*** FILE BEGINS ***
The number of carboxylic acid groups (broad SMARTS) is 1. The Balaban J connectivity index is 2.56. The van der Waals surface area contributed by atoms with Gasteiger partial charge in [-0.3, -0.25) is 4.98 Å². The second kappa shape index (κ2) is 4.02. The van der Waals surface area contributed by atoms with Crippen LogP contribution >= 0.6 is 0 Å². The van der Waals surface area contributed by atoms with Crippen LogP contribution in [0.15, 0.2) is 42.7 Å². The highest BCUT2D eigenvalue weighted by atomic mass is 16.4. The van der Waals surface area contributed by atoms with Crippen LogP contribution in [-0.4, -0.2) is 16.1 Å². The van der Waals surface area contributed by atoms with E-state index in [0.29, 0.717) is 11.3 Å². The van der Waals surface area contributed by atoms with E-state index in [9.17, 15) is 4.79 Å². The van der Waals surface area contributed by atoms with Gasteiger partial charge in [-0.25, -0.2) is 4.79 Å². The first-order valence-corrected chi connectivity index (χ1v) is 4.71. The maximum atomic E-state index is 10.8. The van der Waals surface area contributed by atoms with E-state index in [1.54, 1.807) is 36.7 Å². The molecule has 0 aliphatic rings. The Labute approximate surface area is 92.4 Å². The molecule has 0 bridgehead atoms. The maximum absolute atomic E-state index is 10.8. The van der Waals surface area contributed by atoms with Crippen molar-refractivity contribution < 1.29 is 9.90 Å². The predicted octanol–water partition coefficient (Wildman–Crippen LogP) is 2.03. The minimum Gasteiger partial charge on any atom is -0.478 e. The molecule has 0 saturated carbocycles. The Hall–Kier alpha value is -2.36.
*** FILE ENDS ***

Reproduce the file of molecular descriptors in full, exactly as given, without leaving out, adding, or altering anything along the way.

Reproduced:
The number of carboxylic acid groups (broad SMARTS) is 1. The Balaban J connectivity index is 2.56. The van der Waals surface area contributed by atoms with Gasteiger partial charge in [-0.3, -0.25) is 4.98 Å². The second kappa shape index (κ2) is 4.02. The van der Waals surface area contributed by atoms with Crippen LogP contribution >= 0.6 is 0 Å². The van der Waals surface area contributed by atoms with Crippen LogP contribution in [0.15, 0.2) is 42.7 Å². The highest BCUT2D eigenvalue weighted by atomic mass is 16.4. The van der Waals surface area contributed by atoms with Crippen LogP contribution in [-0.4, -0.2) is 16.1 Å². The van der Waals surface area contributed by atoms with E-state index in [0.29, 0.717) is 11.3 Å². The van der Waals surface area contributed by atoms with E-state index in [9.17, 15) is 4.79 Å². The van der Waals surface area contributed by atoms with Gasteiger partial charge in [-0.25, -0.2) is 4.79 Å². The first-order valence-corrected chi connectivity index (χ1v) is 4.71. The maximum atomic E-state index is 10.8. The van der Waals surface area contributed by atoms with E-state index in [1.54, 1.807) is 36.7 Å². The molecule has 0 aliphatic rings. The Labute approximate surface area is 92.4 Å². The molecule has 0 bridgehead atoms. The maximum absolute atomic E-state index is 10.8. The van der Waals surface area contributed by atoms with Crippen molar-refractivity contribution < 1.29 is 9.90 Å². The predicted octanol–water partition coefficient (Wildman–Crippen LogP) is 2.03. The minimum Gasteiger partial charge on any atom is -0.478 e. The molecule has 0 saturated carbocycles. The Hall–Kier alpha value is -2.36.